See the accompanying comic
Since my diagnosis two and a half years ago, the topic of telling has been a pretty consistent one in my life, and therefore, in my writing. Most of the time, the decision of who to tell and how has felt like an extremely personal matter to me, but lately, I have begun to realize that talking openly about rheumatoid arthritis is one of the best ways to promote awareness of the disease and to put a face on it. So, in honor of the fact that May is Arthritis Awareness Month, I have another story about disclosure to share.
Back in January, I out’d myself for the first time on a date. It went pretty well, and I felt like I had cleared a big hurdle by figuring out how I felt comfortable sharing this information about myself with someone I didn’t know particularly well. Perhaps conveniently, nothing more developed with the guy I told, so I didn’t have to worry about dealing with what might happen next. Instead, I had time to myself in my comfortable singleton existence to digest the experience. I decided telling would be even easier to do the next time the opportunity presented itself. Silly, silly me. When will I learn?
A few months later, I met a guy- a pretty amazing guy- and realized that telling someone you really like makes the disclosure bit a lot harder. After all, risk changes everything. Our first date lasted 7.5 hours and was the most fun I’ve ever had on a date. On the train home that night, I felt giddy, but then felt myself go cold all over knowing that I had to tell him I had a stupid chronic disease. I vowed to go ahead and get it over with on our second date, before I had a chance to like him even more.
The second date came"¦and was equally incredible"¦and then went with nary a word said about rheumatoid arthritis. It was in the back of my mind the whole night as we were having dinner, as we strolled by the White House, as we leaned out over D.C. on a rooftop bar, as we drank our wine, and as we said good-bye, but somehow, it never made it past my lips.
Afterward, I kept coming up with excuses in my head like: we were having such a great time, why put a damper on it? Or, the conversation was just so natural and easy between us, and rheumatoid arthritis just didn’t happen to come up.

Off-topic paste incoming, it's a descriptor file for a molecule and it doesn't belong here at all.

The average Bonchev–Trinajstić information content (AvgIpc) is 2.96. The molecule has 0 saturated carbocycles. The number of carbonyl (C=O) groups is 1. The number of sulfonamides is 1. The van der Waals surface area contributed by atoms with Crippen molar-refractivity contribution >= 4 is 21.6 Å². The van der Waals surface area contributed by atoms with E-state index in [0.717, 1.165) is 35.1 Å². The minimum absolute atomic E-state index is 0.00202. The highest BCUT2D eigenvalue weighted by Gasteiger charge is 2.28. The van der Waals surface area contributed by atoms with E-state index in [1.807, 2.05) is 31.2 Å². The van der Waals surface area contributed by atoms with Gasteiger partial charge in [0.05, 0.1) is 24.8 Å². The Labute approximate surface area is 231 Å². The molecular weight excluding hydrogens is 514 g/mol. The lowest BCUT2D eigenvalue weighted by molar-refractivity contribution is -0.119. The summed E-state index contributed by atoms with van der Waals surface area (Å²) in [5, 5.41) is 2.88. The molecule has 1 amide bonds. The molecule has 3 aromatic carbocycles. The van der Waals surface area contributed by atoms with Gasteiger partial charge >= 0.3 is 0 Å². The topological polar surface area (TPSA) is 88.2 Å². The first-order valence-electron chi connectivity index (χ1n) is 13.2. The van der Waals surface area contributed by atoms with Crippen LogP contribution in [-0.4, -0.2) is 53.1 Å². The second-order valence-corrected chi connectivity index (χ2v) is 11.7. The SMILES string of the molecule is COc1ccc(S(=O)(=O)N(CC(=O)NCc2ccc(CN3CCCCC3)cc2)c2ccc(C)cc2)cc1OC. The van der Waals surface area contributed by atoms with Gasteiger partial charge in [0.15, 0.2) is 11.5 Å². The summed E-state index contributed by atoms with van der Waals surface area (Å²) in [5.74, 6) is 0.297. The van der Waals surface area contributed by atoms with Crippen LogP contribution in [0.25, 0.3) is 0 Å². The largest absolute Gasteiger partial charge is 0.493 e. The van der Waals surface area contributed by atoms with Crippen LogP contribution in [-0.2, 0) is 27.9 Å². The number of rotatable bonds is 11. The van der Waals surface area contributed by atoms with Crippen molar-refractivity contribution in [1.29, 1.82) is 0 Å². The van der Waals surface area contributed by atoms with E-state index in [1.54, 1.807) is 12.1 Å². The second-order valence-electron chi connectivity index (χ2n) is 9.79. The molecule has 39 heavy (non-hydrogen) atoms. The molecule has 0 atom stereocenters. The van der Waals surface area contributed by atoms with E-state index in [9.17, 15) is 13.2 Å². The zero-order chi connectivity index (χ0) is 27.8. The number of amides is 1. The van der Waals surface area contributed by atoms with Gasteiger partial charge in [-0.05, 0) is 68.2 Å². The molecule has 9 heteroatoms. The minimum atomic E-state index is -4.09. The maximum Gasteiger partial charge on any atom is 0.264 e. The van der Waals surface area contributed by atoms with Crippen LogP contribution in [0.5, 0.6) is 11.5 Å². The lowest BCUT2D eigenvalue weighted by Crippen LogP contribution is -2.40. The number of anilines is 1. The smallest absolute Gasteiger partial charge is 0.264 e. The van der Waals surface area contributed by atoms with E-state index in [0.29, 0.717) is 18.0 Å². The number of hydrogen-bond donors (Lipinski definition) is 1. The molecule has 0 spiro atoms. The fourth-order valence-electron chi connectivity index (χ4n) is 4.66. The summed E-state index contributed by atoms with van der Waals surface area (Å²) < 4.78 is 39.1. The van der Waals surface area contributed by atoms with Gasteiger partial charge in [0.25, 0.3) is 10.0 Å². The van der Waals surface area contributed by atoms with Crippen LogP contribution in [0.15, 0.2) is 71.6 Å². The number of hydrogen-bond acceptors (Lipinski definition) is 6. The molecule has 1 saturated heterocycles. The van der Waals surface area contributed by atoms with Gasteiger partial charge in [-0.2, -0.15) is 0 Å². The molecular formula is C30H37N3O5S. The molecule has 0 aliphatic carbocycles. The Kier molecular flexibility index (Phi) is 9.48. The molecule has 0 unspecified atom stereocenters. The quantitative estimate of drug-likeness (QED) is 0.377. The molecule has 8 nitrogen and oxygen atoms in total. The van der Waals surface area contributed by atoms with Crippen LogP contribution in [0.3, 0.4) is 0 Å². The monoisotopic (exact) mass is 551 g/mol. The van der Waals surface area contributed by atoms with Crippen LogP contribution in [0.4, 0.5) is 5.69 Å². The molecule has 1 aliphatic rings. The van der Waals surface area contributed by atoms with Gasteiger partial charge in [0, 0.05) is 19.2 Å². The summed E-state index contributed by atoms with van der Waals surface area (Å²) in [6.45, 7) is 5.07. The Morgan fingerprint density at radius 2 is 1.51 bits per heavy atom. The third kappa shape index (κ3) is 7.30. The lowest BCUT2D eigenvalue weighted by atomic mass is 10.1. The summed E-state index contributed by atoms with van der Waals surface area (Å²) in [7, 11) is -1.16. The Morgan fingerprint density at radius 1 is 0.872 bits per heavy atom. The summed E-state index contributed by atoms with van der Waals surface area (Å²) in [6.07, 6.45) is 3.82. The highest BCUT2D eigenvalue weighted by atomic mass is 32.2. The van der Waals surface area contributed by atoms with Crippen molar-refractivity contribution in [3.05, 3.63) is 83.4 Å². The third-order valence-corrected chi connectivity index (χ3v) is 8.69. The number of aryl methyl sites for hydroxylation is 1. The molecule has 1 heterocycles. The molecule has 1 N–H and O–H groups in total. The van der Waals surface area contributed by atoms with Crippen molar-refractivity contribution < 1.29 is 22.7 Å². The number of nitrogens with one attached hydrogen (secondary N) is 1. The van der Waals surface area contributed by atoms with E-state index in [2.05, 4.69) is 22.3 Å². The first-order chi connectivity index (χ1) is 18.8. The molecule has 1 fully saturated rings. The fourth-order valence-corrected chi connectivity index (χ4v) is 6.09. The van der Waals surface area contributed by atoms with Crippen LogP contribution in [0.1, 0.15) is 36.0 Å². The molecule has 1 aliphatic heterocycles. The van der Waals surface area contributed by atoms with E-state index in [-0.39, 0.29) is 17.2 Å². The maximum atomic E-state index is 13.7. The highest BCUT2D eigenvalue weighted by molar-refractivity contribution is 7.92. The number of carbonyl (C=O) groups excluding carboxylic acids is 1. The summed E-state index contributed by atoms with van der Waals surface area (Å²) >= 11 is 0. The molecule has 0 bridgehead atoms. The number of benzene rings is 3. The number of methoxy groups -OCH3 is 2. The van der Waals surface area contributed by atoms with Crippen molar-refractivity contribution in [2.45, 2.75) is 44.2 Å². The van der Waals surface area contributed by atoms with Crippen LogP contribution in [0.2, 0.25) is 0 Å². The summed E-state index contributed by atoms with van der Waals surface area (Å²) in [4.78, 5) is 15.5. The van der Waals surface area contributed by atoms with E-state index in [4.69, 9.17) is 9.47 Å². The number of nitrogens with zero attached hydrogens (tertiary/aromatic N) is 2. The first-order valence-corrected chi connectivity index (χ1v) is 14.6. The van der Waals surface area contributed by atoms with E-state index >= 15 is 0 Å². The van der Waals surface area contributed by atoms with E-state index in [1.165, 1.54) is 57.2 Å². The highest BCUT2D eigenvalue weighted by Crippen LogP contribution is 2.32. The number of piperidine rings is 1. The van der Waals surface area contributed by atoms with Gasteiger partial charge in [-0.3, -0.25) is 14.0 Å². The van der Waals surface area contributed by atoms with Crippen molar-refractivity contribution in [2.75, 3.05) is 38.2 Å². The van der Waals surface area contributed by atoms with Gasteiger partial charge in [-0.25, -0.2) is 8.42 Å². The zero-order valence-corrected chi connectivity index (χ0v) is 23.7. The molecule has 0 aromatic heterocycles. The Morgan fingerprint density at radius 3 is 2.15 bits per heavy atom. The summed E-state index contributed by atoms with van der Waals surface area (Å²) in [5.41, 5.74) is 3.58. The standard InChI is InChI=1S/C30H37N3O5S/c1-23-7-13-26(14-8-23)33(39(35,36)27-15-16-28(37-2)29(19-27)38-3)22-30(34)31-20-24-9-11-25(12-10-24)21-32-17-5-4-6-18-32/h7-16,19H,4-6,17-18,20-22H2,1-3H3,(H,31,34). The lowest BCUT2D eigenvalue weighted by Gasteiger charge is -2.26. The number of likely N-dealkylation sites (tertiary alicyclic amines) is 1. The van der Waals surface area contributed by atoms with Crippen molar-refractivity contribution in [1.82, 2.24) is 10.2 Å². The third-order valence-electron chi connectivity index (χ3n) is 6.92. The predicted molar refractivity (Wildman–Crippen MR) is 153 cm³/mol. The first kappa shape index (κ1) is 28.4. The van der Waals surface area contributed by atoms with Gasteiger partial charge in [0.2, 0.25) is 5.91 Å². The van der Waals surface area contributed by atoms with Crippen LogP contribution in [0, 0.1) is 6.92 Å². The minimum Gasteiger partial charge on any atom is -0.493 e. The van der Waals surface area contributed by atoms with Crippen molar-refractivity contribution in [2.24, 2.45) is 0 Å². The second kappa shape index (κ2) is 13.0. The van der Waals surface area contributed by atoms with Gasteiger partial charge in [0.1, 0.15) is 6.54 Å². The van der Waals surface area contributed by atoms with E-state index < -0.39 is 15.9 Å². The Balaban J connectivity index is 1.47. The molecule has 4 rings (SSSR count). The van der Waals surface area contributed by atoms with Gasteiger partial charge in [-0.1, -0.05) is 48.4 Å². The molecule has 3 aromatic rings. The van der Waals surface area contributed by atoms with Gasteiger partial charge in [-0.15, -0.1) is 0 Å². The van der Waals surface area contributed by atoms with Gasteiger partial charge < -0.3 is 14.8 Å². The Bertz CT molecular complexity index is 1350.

By the time the third date came around, I knew I was in for it. I really liked this guy a lot, but the time had come, no matter how much I had at stake. He had to know, because I had to know how he’d respond. There was nothing about him to indicate that he would be anything but understanding and compassionate, but having a secret like RA can make you a bit distrustful and irrational. When you feel like damaged goods (at least sometimes), it’s hard to believe other people won’t see you that way, too.
The date felt a bit like a countdown. At first, I thought I’d tell him at brunch and get it over with, but then we were having so much fun talking and laughing that I honestly forgot about it. The museum we went to after hardly seemed like the appropriate place to have the conversation, even if it did go casually. I came close when we stopped for a drink, but then shied away. Finally, when we were lying in the park soaking in the sun, I decided to bite the bullet. Clearly, the tactic of looking for an easy way to slip it into the conversation was not working this time around, so I screwed up my courage during a momentary pause in our conversation, and without a bridge of any kind, I opened my mouth and said: "˜Do you know what rheumatoid arthritis is? Ok, good, because I have it.’
Smooth, right? Open mouth, insert foot. I’m not sure that I would suggest such a straightforward manner, but I have to be honest, in this instance, it totally worked. Being the pretty much perfect and awesome guy that he is, he didn’t flinch. He looked thoughtful and then asked me a few questions about how it affected me, how I was feeling, and then he listened. I told him that for the most part, I was managing my RA really well, that I took a bunch of medications that really helped, and took things day by day. Then he did something that surprised me- he thanked me for telling him and sharing that kind of information with him. For the first time, I realized that he had a side in this story, too. Telling wasn’t all about me.
Needless to say, I felt immense relief at getting that off my chest and seeing how he handled that kind of information. It made me think even more of him than I already did, and later that day, we ended up talking about it more in depth. I shared with him how it had started, how it felt to get sick at a young age, and some of the things that still scare me about it. The conversation wasn’t grave though- it was matter-of-fact and honest, but not depressing. All in all, it couldn’t have gone any better, and it didn’t sour the rest of the date in any way.
So, it looks like I am officially entering new territory. Until now, I have only ever written about my dating (mis)adventures after the guy in question had scuttled out the door, never to be heard from again. My biggest challenge regarding dating and RA has been how to tell someone I had it. Now, it looks like I finally have to figure out what happens after the disclosure. Stay tuned"¦
Sara is the author of the blog, The Single Gal’s Guide to Rheumatoid Arthritis.